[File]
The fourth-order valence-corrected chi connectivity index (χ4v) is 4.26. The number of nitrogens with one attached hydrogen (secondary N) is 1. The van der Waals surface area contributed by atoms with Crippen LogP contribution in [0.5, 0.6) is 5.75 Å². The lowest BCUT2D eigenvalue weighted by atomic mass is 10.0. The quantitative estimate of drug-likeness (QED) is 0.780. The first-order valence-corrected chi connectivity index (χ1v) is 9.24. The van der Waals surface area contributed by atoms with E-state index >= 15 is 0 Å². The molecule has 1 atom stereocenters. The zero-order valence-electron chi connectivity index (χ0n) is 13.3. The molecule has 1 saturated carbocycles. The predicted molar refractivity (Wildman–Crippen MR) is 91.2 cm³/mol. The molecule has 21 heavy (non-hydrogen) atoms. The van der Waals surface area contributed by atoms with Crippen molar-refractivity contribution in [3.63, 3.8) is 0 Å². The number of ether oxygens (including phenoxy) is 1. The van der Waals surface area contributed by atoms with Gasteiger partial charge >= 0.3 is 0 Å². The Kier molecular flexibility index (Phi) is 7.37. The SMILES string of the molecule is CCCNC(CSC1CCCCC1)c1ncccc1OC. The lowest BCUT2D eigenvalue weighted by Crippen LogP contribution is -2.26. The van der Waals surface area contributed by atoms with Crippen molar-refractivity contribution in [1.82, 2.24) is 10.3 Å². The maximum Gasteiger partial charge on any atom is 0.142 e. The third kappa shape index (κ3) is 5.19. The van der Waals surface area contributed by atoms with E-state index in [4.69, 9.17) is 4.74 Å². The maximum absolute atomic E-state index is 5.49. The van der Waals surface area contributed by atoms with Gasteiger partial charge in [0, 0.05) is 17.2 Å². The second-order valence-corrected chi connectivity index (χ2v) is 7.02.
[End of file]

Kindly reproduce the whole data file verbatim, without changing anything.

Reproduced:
The fourth-order valence-corrected chi connectivity index (χ4v) is 4.26. The number of nitrogens with one attached hydrogen (secondary N) is 1. The van der Waals surface area contributed by atoms with Crippen LogP contribution in [0.5, 0.6) is 5.75 Å². The lowest BCUT2D eigenvalue weighted by atomic mass is 10.0. The quantitative estimate of drug-likeness (QED) is 0.780. The first-order valence-corrected chi connectivity index (χ1v) is 9.24. The van der Waals surface area contributed by atoms with E-state index >= 15 is 0 Å². The molecule has 1 atom stereocenters. The zero-order valence-electron chi connectivity index (χ0n) is 13.3. The molecule has 1 saturated carbocycles. The predicted molar refractivity (Wildman–Crippen MR) is 91.2 cm³/mol. The molecule has 21 heavy (non-hydrogen) atoms. The van der Waals surface area contributed by atoms with Crippen molar-refractivity contribution in [3.63, 3.8) is 0 Å². The number of ether oxygens (including phenoxy) is 1. The van der Waals surface area contributed by atoms with Gasteiger partial charge >= 0.3 is 0 Å². The Kier molecular flexibility index (Phi) is 7.37. The SMILES string of the molecule is CCCNC(CSC1CCCCC1)c1ncccc1OC. The lowest BCUT2D eigenvalue weighted by Crippen LogP contribution is -2.26. The van der Waals surface area contributed by atoms with Crippen molar-refractivity contribution in [1.82, 2.24) is 10.3 Å². The maximum Gasteiger partial charge on any atom is 0.142 e. The third kappa shape index (κ3) is 5.19. The van der Waals surface area contributed by atoms with E-state index in [4.69, 9.17) is 4.74 Å². The maximum absolute atomic E-state index is 5.49. The van der Waals surface area contributed by atoms with Gasteiger partial charge in [0, 0.05) is 17.2 Å². The second-order valence-corrected chi connectivity index (χ2v) is 7.02.